Pilots – living in Spain and claiming the 60.100€ income exemption


We receive many enquiries from pilots and cabin crew who have heard about this income tax exemption (see this article) but are confused about whether it applies to them. This article should answer most of their questions.

As explained in the linked article, a pilot who is tax resident in Spain but works in other countries, is entitled to deduct up to 60.100€ in the case that the following applies (brief summary):

  1. The airline employer is not established in Spain. This also means that the contract of employment is not subject to Spanish law.
  2. The work done by the pilot is not performed in Spain.
  3. The airline employer is based in a country that has a tax treaty with Spain and, failing this, has a ‘normal’ income tax system.

The first issue to analyse is whether the pilot is tax resident in Spain. This article goes into detail about what makes a person tax resident but, generally speaking, a pilot whose only home is in Spain or whose family (spouse and/or children) live in Spain, would almost certainly be considered tax resident in Spain.

The 60.100€ exemption works as a deduction from taxable income. Here are a few examples to illustrate the effect of the exemption::

  • A pilot living in Spain receives a salary, bonuses etc that total 75.000€ in the calendar year (the Spanish tax year). The pilot is married with two young children. We deduct 60.100€ from the 75.000€ producing taxable income of 14.900€ and then apply personal and family dependants tax free allowances. Zero income tax is payable.
  • A pilot living in Spain receives a salary of 75.000€ and also receives rental income of 15.000€ p.a. from a flat he owns in Oslo, where he used to live. He is not married and has no dependants. The salary is reduced to 14.900€ after applying the exemption. The rental income is reduced by a 60% deduction as the flat is rented as a home. After all the deductions and personal allowances are applied total income tax to pay is 2.800€.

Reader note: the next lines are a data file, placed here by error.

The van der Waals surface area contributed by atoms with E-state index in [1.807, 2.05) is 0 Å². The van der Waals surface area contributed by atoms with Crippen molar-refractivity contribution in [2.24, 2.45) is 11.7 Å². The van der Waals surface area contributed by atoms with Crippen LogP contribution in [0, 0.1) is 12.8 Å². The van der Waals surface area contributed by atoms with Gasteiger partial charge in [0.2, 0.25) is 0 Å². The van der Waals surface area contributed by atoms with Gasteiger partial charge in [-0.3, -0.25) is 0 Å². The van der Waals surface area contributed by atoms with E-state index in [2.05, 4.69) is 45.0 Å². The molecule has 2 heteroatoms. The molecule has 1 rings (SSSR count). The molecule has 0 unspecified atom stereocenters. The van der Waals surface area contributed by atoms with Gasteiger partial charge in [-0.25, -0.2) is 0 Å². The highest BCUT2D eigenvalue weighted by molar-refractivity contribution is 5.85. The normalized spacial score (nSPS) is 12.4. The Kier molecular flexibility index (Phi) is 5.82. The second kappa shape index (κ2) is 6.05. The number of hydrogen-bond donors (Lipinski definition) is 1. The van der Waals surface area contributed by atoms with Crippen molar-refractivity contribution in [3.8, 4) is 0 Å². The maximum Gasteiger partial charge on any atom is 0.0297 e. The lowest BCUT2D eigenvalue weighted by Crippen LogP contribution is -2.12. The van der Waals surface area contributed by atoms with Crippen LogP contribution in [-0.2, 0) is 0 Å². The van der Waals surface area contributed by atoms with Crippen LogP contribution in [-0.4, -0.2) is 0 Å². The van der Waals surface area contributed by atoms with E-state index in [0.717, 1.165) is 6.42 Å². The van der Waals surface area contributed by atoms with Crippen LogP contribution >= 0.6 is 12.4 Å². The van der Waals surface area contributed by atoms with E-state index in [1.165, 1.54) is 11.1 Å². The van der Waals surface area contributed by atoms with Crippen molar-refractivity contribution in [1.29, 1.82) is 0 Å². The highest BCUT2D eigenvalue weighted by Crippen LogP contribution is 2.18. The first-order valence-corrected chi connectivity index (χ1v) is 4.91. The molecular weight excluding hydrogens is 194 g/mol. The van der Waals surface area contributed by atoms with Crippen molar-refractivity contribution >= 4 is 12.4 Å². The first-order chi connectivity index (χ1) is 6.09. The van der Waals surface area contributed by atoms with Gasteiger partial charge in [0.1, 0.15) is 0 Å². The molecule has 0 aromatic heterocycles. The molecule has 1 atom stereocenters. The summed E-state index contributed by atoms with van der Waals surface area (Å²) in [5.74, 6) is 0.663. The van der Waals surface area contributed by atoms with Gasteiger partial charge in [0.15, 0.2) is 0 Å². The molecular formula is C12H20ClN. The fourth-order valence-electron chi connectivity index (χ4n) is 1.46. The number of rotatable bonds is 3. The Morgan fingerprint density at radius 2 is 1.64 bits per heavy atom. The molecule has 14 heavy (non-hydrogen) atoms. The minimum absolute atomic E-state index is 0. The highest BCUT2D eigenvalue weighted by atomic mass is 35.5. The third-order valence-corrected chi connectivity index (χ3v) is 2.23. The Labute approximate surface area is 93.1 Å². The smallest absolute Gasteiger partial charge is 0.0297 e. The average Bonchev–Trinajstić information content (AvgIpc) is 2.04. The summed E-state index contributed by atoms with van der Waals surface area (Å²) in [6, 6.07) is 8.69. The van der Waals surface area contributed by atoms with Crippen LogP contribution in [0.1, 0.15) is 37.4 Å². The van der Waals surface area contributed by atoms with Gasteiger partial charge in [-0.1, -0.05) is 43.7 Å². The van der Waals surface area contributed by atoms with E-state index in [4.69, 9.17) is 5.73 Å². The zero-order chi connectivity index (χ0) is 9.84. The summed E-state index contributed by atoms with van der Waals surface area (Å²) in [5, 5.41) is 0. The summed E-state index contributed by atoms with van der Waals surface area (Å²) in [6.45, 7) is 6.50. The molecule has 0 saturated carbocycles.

Examples of when the exemption applies, and when it doesn’t:

  • Pilot works for a European airline that has a base in Thailand and the employment contract is with the Thailand operating company. All the flights start and end outside of Spain. Exemption applies because Thailand has a tax treaty with Spain and all work is performed outside of Spain.
  • Pilot flies internationally and works for an airline that has an establishment in Spain, with which the pilot has an employment contract: Exemption does not apply because employer is regarded as Spanish.
  • Cabin crew works for an airline based in the UK but flights do not commence nor end in Spain. The exemption applies as the UK has a tax treaty in Spain and work is performed outside of Spain.
  • Pilot works for private airline based in the Isle of Man. Exemption does not apply because the employer is based in a listed tax haven. Here is a list of all listed tax havens.
  • Cabin crew is contracted to fly between Spanish cities for an airline that is based in Malta. Exemption does not apply because the work is done in Spain.
  • A pilot is self employed and works part time for various private jet charter companies and private jet crew agencies. The exemption does not apply because the pilot is self employed and it only applies to employment contracts.

Spence Clarke specialises in the provision of Spanish tax, accounts, law and labour services, mainly to foreigners with interests in Spain. Our cross-border knowledge helps clients adapt to the Spanish system with the minimum of doubt and disruption. If you have any questions about this article or any other matter contact us, with no obligation, to see how we can help you.